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  • Lisamarie Lamb

How To Manage The Legionella Risk In Cooling Towers

One of the biggest concerns that building managers have when it comes to controlling the risk of legionella bacteria in their buildings is usually the domestic waters. This makes sense; after all, it is this water that their employees, visitors, and members of the public are most likely to come into contact with, and therefore the water that is most likely to cause a problem regarding legionnaires’ disease.

Or is it?

Although it may seem that way, if your building has a cooling tower then it is this that can be most dangerous. When you think about it, the excess water from cooling towers comes in the form of steam which is basically tiny droplets of water. As we’ve discussed in previous blogs, legionnaires’ disease can only be caught by breathing in droplets of water infected with the bacteria, so the steam from a cooling tower is the ideal place for this bacteria to sit. Because it can drift a long way – maybe many miles – the potential for damage is huge. If infected water droplets from your cooling tower travel over a wide distance and many members of the public breathe in air contaminated with these droplets, some of them will become unwell (possibly seriously, even fatally) with legionnaires’ disease.

This is why the treatment of your cooling tower and working out ways to reduce and ideally eliminate the risk of legionella bacteria within it should always be a priority when it comes to the maintenance and management of any building.

Cooling Towers

A cooling tower contains a large pool of warm water which is just the right temperature for legionella bacteria to breed, particularly because this water is in an enclosed space. When the tower diffuses heat the evaporated water leaves the top of the tower as a fine mist. Depending on weather conditions and other environmental factors as well as location, this can then travel a long way as mentioned previously.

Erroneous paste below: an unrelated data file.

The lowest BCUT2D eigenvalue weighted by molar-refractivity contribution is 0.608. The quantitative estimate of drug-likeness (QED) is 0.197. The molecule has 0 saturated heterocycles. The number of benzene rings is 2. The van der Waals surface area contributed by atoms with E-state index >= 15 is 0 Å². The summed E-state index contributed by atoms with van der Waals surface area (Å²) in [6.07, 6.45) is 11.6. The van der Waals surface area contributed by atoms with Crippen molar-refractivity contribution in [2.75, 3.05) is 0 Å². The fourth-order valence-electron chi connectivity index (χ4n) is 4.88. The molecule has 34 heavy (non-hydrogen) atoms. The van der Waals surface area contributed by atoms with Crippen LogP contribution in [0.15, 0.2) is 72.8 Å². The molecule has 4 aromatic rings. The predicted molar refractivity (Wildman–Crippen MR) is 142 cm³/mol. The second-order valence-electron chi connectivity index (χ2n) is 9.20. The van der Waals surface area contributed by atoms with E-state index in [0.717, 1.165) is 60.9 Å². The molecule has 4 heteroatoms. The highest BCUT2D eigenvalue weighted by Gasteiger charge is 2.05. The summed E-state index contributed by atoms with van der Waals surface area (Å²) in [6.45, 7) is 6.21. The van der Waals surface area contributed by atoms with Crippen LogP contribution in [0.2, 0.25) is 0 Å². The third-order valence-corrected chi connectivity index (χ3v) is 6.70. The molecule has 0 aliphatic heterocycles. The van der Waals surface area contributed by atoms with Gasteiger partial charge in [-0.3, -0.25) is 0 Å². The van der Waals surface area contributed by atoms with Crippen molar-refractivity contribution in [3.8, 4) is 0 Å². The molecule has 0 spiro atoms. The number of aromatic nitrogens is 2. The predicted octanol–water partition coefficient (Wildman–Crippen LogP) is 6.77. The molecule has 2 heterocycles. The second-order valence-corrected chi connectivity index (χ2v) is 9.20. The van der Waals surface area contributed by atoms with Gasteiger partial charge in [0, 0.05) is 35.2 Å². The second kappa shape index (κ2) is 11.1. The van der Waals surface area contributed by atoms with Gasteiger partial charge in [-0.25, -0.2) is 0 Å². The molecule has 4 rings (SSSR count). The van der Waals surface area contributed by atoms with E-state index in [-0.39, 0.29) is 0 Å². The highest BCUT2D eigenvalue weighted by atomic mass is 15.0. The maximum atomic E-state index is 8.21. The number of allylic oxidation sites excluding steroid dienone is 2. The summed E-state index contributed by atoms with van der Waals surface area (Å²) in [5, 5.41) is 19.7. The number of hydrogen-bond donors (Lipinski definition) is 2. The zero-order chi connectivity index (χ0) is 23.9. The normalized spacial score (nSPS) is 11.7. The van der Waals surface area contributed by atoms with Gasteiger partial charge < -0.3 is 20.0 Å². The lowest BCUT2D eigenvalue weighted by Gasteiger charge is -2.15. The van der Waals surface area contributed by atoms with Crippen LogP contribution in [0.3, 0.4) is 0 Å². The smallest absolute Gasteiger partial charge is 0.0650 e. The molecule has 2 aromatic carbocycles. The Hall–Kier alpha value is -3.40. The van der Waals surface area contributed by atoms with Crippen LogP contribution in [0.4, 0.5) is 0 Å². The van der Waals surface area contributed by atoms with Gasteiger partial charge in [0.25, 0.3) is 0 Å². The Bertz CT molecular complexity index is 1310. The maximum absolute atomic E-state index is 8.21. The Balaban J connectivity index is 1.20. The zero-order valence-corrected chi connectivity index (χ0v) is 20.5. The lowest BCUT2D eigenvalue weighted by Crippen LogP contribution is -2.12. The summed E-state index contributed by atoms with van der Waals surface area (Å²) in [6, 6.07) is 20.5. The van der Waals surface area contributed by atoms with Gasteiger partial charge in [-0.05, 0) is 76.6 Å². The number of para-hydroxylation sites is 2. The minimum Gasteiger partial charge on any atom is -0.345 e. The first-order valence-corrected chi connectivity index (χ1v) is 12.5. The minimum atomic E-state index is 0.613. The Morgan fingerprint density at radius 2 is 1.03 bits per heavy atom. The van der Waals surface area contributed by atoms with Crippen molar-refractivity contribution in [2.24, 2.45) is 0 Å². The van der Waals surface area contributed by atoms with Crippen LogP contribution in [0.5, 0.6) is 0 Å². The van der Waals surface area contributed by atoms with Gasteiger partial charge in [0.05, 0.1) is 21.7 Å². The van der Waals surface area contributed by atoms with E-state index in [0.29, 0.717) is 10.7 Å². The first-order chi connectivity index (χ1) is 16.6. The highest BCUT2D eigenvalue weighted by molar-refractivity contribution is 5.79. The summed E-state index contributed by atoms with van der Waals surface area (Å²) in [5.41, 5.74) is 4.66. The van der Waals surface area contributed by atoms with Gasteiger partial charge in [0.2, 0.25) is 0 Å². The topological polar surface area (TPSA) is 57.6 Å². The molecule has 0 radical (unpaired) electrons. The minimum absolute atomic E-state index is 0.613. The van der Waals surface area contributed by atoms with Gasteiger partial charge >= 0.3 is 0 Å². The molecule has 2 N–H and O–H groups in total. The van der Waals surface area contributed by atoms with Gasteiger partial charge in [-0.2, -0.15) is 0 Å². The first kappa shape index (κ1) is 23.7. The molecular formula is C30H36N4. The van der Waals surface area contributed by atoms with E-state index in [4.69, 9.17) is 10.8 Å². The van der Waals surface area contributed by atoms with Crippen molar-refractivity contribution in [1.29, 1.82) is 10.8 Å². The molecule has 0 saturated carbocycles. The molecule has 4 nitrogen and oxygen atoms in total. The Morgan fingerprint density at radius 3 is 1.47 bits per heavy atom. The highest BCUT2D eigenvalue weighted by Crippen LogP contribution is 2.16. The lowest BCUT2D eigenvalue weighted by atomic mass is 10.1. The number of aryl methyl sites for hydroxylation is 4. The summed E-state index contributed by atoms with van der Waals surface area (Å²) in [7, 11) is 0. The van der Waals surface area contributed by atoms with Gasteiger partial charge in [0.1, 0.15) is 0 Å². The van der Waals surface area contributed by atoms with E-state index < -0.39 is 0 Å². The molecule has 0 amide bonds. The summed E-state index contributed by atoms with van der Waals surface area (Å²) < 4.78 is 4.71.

The first thing to do is to check that your cooling tower is being maintained properly. If it contains algae or scale then there is clearly a problem with the treatment of the tower. It is always wise to speak to a professional such as those at Assured Water Hygiene to ensure that the towers you are responsible for are being looked after in the right way, so as to reduce the risk of bacteria growing within them as much as possible.

Proper Water Treatment

Although nothing can be done about the way that a cooling tower works (in other words, it is always going to produce that fine mist, and that mist is always going to travel at least a little way), a lot can be done to ensure that it is not a danger to anyone. Good maintenance and regular cleans of the tower will ensure that legionella bacteria doesn’t have a chance to grow within the tower; cleans every six months are the minimum you should be thinking about, but quarterly cleans will reduce the risk even more.

When the cooling towers are cleaned, any scale and algae should be completely removed, and then the tower should be treated with a biocide. Anything within your cooling towers that is corroded such as drift eliminators should be replaced as soon as possible – legionella bacteria loves to breed on rust.

Use A Professional

Cooling towers are not a place for those without the correct training or sufficient knowledge to be. If you are implementing a cleaning regime (which you certainly should be) then you must also use professionals who know how to clean cooling towers and can ensure that the job is done safely and efficiently.

Don’t Forget To Test

It’s hugely important to test your cooling towers for legionella bacteria between cleans. Monthly testing will ensure you get a full picture of exactly what is happening – there is no point in not testing and hoping all is well when you could be fixing problems that will lead to much bigger issues.

Again, use a professional to carry out this testing for you – Assured Water Hygiene has been sampling cooling towers for over 30 years, and has plenty of experience. The samples need to be tested by a UKAS accredited lab, and the results should be sent out immediately. If any interim cleans need to be done, you will know about it and can plan any works that are required.

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